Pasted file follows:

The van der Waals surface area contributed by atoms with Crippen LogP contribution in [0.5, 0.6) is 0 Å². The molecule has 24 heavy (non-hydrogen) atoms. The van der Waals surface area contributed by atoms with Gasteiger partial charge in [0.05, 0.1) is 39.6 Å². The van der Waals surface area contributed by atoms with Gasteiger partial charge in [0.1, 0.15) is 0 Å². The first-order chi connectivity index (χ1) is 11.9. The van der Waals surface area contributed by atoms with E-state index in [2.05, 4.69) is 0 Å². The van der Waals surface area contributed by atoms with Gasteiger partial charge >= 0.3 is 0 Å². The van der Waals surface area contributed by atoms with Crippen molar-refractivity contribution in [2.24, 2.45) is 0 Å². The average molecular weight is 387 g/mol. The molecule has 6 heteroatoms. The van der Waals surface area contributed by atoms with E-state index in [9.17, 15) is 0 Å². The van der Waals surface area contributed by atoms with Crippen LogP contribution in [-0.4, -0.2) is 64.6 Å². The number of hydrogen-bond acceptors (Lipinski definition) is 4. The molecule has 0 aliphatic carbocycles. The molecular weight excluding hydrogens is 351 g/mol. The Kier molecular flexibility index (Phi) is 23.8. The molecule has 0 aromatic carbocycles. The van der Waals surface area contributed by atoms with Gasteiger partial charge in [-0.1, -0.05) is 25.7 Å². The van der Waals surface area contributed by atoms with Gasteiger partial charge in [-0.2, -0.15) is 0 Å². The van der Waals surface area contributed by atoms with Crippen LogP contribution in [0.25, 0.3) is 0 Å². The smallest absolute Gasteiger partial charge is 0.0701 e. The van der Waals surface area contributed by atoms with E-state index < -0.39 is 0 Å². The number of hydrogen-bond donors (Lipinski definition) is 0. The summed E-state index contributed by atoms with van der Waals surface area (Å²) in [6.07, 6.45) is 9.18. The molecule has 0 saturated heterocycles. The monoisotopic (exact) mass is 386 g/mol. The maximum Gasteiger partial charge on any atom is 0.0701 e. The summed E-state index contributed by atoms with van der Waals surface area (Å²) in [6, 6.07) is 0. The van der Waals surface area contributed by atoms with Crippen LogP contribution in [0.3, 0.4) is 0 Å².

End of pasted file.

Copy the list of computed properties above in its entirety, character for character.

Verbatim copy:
The van der Waals surface area contributed by atoms with Crippen LogP contribution in [0.5, 0.6) is 0 Å². The molecule has 24 heavy (non-hydrogen) atoms. The van der Waals surface area contributed by atoms with Gasteiger partial charge in [0.05, 0.1) is 39.6 Å². The van der Waals surface area contributed by atoms with Gasteiger partial charge in [0.1, 0.15) is 0 Å². The first-order chi connectivity index (χ1) is 11.9. The van der Waals surface area contributed by atoms with E-state index in [2.05, 4.69) is 0 Å². The van der Waals surface area contributed by atoms with Gasteiger partial charge >= 0.3 is 0 Å². The van der Waals surface area contributed by atoms with Crippen molar-refractivity contribution in [2.24, 2.45) is 0 Å². The average molecular weight is 387 g/mol. The molecule has 6 heteroatoms. The van der Waals surface area contributed by atoms with E-state index in [9.17, 15) is 0 Å². The van der Waals surface area contributed by atoms with Crippen LogP contribution in [-0.4, -0.2) is 64.6 Å². The number of hydrogen-bond acceptors (Lipinski definition) is 4. The molecule has 0 aliphatic carbocycles. The molecular weight excluding hydrogens is 351 g/mol. The Kier molecular flexibility index (Phi) is 23.8. The molecule has 0 aromatic carbocycles. The van der Waals surface area contributed by atoms with Gasteiger partial charge in [-0.1, -0.05) is 25.7 Å². The van der Waals surface area contributed by atoms with Gasteiger partial charge in [-0.2, -0.15) is 0 Å². The van der Waals surface area contributed by atoms with Crippen LogP contribution in [0.25, 0.3) is 0 Å². The smallest absolute Gasteiger partial charge is 0.0701 e. The van der Waals surface area contributed by atoms with E-state index < -0.39 is 0 Å². The number of hydrogen-bond donors (Lipinski definition) is 0. The summed E-state index contributed by atoms with van der Waals surface area (Å²) in [6.07, 6.45) is 9.18. The molecule has 0 saturated heterocycles. The monoisotopic (exact) mass is 386 g/mol. The maximum Gasteiger partial charge on any atom is 0.0701 e. The summed E-state index contributed by atoms with van der Waals surface area (Å²) in [6, 6.07) is 0. The van der Waals surface area contributed by atoms with Crippen LogP contribution in [0.3, 0.4) is 0 Å².